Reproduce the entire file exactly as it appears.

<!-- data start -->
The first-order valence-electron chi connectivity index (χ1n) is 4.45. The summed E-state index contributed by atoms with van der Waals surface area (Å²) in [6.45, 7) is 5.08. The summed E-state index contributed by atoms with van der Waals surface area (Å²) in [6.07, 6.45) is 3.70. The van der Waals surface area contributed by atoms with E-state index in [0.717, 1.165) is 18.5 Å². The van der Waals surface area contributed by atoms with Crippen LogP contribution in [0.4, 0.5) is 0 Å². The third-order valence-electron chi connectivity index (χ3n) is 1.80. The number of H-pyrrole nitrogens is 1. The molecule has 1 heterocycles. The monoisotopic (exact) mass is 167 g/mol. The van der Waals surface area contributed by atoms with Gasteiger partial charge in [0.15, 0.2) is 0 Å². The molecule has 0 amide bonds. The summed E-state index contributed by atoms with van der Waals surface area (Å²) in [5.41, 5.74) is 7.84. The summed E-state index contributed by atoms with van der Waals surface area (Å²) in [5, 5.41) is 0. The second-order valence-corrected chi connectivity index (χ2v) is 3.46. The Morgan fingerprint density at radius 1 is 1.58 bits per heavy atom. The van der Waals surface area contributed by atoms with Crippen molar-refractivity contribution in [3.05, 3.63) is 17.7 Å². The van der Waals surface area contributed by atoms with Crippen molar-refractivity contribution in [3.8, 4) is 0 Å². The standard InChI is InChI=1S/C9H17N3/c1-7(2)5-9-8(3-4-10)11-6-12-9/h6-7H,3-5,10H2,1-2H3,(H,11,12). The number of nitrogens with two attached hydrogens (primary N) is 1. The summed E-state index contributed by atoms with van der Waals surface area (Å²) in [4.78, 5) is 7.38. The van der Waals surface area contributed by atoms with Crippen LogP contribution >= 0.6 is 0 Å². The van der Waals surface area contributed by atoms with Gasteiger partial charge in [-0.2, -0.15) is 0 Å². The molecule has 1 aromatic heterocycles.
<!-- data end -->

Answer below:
The first-order valence-electron chi connectivity index (χ1n) is 4.45. The summed E-state index contributed by atoms with van der Waals surface area (Å²) in [6.45, 7) is 5.08. The summed E-state index contributed by atoms with van der Waals surface area (Å²) in [6.07, 6.45) is 3.70. The van der Waals surface area contributed by atoms with E-state index in [0.717, 1.165) is 18.5 Å². The van der Waals surface area contributed by atoms with Crippen LogP contribution in [0.4, 0.5) is 0 Å². The third-order valence-electron chi connectivity index (χ3n) is 1.80. The number of H-pyrrole nitrogens is 1. The molecule has 1 heterocycles. The monoisotopic (exact) mass is 167 g/mol. The van der Waals surface area contributed by atoms with Gasteiger partial charge in [0.15, 0.2) is 0 Å². The molecule has 0 amide bonds. The summed E-state index contributed by atoms with van der Waals surface area (Å²) in [5.41, 5.74) is 7.84. The summed E-state index contributed by atoms with van der Waals surface area (Å²) in [5, 5.41) is 0. The second-order valence-corrected chi connectivity index (χ2v) is 3.46. The Morgan fingerprint density at radius 1 is 1.58 bits per heavy atom. The van der Waals surface area contributed by atoms with Crippen molar-refractivity contribution in [3.05, 3.63) is 17.7 Å². The van der Waals surface area contributed by atoms with Crippen molar-refractivity contribution in [3.8, 4) is 0 Å². The standard InChI is InChI=1S/C9H17N3/c1-7(2)5-9-8(3-4-10)11-6-12-9/h6-7H,3-5,10H2,1-2H3,(H,11,12). The number of nitrogens with two attached hydrogens (primary N) is 1. The summed E-state index contributed by atoms with van der Waals surface area (Å²) in [4.78, 5) is 7.38. The van der Waals surface area contributed by atoms with Crippen LogP contribution >= 0.6 is 0 Å². The van der Waals surface area contributed by atoms with Gasteiger partial charge in [-0.2, -0.15) is 0 Å². The molecule has 1 aromatic heterocycles.